What Do They Look Like?
Seizures in dogs appear very similar to what a seizure looks like in humans. Dogs can experience loss of consciousness, falling over, paddling of limbs or stiffness of the whole body, excessive drooling, and/or losing control of their bowels. Most seizures look similar whether they are caused by toxin ingestion, epilepsy, cancer, or other disease. However, there can be subtle differences. Always make sure to note how long the seizure lasts, notable movements (or stiffness) during the episode, and any behaviour or activity that preceded the seizure. It is also important to note whether your pup has gotten into the trash, eaten plants, or other household items that could cause seizures.
Toxins That Cause Seizures in Dogs
From foods to household cleaners, there are a variety of everyday items that contain toxins that cause seizures in dogs. There are a few foods that are common in households that cause seizures in our pets. Chocolate, caffeine, xylitol, ethanol and high salt dough (such as playdough) are some of the most common items.
Chocolate: Chocolate has a substance called theobromine in it that dogs are unable to metabolize, or break down, as easily as humans do. This buildup in their system affects their heart and blood vessels, lungs, and their central nervous system which causes seizures. Dark chocolate is much worse than milk chocolate because of the higher concentration of cacao and theobromine.
Caffeine: Caffeine is a stimulant that dogs are very sensitive to. It increases their heart rate, induces cardiac arrhythmias, muscle tremors, and seizures. Caffeine is found in teas, coffee, energy drinks, and other products. Don’t leave your coffee or other caffeinated beverage where your dog can reach it and make sure to keep coffee grounds out of reach of your pup.
Xylitol: It’s a sugar substitute that can be found in everyday items labeled as “sugar-free.” Be sure to read the labels on chewing gum, mints, peanut butter (or other nut butters), baked goods, or “skinny” ice cream. Xylitol ingestion in dogs causes the release of insulin into their bloodstream. Insulin is responsible for removing sugar from the blood stream. This results in a rapid decline of blood sugar (hypoglycemia) which causes weakness, incoordination and seizures.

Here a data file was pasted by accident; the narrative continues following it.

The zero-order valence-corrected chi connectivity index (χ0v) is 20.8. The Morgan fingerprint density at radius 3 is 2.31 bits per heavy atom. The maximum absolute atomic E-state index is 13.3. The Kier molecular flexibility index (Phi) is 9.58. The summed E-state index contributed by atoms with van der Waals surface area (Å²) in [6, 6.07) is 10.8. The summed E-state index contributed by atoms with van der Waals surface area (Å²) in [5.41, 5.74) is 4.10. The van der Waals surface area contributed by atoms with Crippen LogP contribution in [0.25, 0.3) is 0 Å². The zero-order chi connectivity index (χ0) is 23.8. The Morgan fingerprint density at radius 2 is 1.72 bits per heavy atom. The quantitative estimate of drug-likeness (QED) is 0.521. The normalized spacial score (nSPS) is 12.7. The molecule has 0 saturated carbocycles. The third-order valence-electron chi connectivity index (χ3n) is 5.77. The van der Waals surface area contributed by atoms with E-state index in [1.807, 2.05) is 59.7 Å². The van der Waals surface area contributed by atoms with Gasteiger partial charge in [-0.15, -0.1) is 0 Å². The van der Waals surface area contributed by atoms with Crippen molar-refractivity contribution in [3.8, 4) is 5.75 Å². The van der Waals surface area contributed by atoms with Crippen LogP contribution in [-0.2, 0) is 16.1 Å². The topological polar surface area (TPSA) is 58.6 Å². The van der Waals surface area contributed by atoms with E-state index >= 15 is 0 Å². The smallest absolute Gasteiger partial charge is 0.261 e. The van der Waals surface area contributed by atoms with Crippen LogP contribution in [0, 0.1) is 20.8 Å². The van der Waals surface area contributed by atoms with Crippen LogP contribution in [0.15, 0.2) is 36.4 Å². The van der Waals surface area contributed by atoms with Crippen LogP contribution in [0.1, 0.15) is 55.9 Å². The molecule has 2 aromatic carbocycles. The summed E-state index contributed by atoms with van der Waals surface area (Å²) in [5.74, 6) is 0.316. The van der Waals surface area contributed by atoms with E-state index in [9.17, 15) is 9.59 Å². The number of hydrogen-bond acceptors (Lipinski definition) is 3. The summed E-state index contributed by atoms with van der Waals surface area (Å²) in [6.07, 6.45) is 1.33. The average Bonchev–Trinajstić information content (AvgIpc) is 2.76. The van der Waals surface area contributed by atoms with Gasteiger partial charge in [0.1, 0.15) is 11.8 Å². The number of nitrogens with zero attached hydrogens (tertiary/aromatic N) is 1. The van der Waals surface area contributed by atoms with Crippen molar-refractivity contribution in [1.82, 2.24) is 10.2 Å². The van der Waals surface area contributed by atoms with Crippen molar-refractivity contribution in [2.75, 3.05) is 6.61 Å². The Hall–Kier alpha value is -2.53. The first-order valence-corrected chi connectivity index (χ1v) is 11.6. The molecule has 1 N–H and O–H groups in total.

Alcohol: It is found in alcoholic drinks as well as hand sanitizer, antifreeze, raw bread dough, mouth wash, vanilla extract, cosmetics, car coolants, and liquid medications. It is a central nervous system depressant, and signs of vomiting, diarrhea, and visible intoxication usually accompany alcohol toxicity in dogs. More severe signs include seizures and coma.
Human Medications: There are both human and animal medications that can cause seizures in dogs. Talk to your vet about any side effects of medications or multiple medications taken together. Some human meds to look out for are: Ibuprofen, Paracetamol, Flexon, Nimesulide.
Mushrooms: Some species of mushrooms are very poisonous to dogs and cause seizures as well as liver failure, kidney damage, and can be neurotoxic. Be sure to look for these mushrooms growing in your area. Identification of these mushrooms can prevent seizures and further harm to your dog.
Pesticides: Chemicals used in pesticides can cause tremors, agitation and seizures which can result in respiratory arrest and death. Some pesticides can be extremely toxic to most animals. Insecticide when ingested in larger quantities can lead to tremors, weakness, and seizures. Some signs to look out for are seizures, severely elevated body temperature, drooling, panting, weakness and anxiety.
What to Do
If you know your dog ate something toxic, bring your dog to the veterinarian right away. Early intervention and care can help prevent irreversible damage or even death. If your dog is in an active seizure state, try to remain calm and steady. Many seizures feel like they last forever, but usually are only about a minute in length. Make sure your dog is not in danger of hitting their head on hard surfaces or furniture. You can place something soft under their head if they are actively seizing. Do not put your fingers in their mouth, as they can clamp down unknowingly during active seizures. If you can, time the seizure so you can report to your vet how long it lasted. Note how their behaviour seemed right before and right after the active seizure. Bring your dog to the vet if you suspect that toxicity was the cause of the seizure. If you know what they ate, take a picture of the plant, substance, and bring the packaging and labels if you have it. This will help with determining treatment and care for your dog. Do not induce vomiting unless specifically told to by your veterinarian, as this can cause aspiration or worsening of signs.
Identify plants that cause seizures to avoid them on walks, hikes, and even in your backyard. Avoid using pesticides, rodenticides, and insecticides that cause harm to dogs and other animals. Lock up or keep foods, medications, and substances that cause seizures out of reach from your dog. Talk to your family members and guests to not feed your dog chocolate, coffee, xylitol, and other potentially toxic foods.